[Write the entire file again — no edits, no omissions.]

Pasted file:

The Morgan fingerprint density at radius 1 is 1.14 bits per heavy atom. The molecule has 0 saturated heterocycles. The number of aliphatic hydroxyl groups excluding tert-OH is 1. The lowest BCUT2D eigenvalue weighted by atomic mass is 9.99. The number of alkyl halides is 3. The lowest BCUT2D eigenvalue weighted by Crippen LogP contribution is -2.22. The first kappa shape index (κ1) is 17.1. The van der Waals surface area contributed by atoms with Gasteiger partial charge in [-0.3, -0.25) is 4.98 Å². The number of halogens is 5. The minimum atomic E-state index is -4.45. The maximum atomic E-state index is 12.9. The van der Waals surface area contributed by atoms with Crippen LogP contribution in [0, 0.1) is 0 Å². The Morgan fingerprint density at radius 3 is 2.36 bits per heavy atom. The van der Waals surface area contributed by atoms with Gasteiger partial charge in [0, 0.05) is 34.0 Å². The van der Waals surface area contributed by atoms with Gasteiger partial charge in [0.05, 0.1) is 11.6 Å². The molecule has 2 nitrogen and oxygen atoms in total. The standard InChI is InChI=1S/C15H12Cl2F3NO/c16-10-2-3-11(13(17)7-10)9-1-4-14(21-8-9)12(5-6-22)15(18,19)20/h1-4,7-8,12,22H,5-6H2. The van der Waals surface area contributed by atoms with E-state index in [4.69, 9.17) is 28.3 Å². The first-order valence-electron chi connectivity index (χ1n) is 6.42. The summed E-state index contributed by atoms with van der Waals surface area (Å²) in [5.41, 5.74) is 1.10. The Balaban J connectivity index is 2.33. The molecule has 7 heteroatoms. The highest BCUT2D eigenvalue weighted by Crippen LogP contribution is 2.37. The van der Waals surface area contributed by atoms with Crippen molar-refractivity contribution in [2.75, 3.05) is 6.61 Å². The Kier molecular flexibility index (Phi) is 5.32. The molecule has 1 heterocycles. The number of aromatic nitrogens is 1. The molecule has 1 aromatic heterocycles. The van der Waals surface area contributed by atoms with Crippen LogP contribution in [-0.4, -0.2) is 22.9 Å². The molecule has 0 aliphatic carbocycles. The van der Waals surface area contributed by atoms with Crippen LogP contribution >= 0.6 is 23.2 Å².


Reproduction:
The Morgan fingerprint density at radius 1 is 1.14 bits per heavy atom. The molecule has 0 saturated heterocycles. The number of aliphatic hydroxyl groups excluding tert-OH is 1. The lowest BCUT2D eigenvalue weighted by atomic mass is 9.99. The number of alkyl halides is 3. The lowest BCUT2D eigenvalue weighted by Crippen LogP contribution is -2.22. The first kappa shape index (κ1) is 17.1. The van der Waals surface area contributed by atoms with Gasteiger partial charge in [-0.3, -0.25) is 4.98 Å². The number of halogens is 5. The minimum atomic E-state index is -4.45. The maximum atomic E-state index is 12.9. The van der Waals surface area contributed by atoms with Crippen LogP contribution in [0, 0.1) is 0 Å². The Morgan fingerprint density at radius 3 is 2.36 bits per heavy atom. The van der Waals surface area contributed by atoms with Gasteiger partial charge in [0, 0.05) is 34.0 Å². The van der Waals surface area contributed by atoms with Gasteiger partial charge in [0.05, 0.1) is 11.6 Å². The molecule has 2 nitrogen and oxygen atoms in total. The standard InChI is InChI=1S/C15H12Cl2F3NO/c16-10-2-3-11(13(17)7-10)9-1-4-14(21-8-9)12(5-6-22)15(18,19)20/h1-4,7-8,12,22H,5-6H2. The van der Waals surface area contributed by atoms with E-state index in [4.69, 9.17) is 28.3 Å². The first-order valence-electron chi connectivity index (χ1n) is 6.42. The summed E-state index contributed by atoms with van der Waals surface area (Å²) in [5.41, 5.74) is 1.10. The Balaban J connectivity index is 2.33. The molecule has 7 heteroatoms. The highest BCUT2D eigenvalue weighted by Crippen LogP contribution is 2.37. The van der Waals surface area contributed by atoms with Crippen molar-refractivity contribution in [2.75, 3.05) is 6.61 Å². The Kier molecular flexibility index (Phi) is 5.32. The molecule has 1 heterocycles. The number of aromatic nitrogens is 1. The molecule has 1 aromatic heterocycles. The van der Waals surface area contributed by atoms with Crippen LogP contribution in [-0.4, -0.2) is 22.9 Å². The molecule has 0 aliphatic carbocycles. The van der Waals surface area contributed by atoms with Crippen LogP contribution >= 0.6 is 23.2 Å².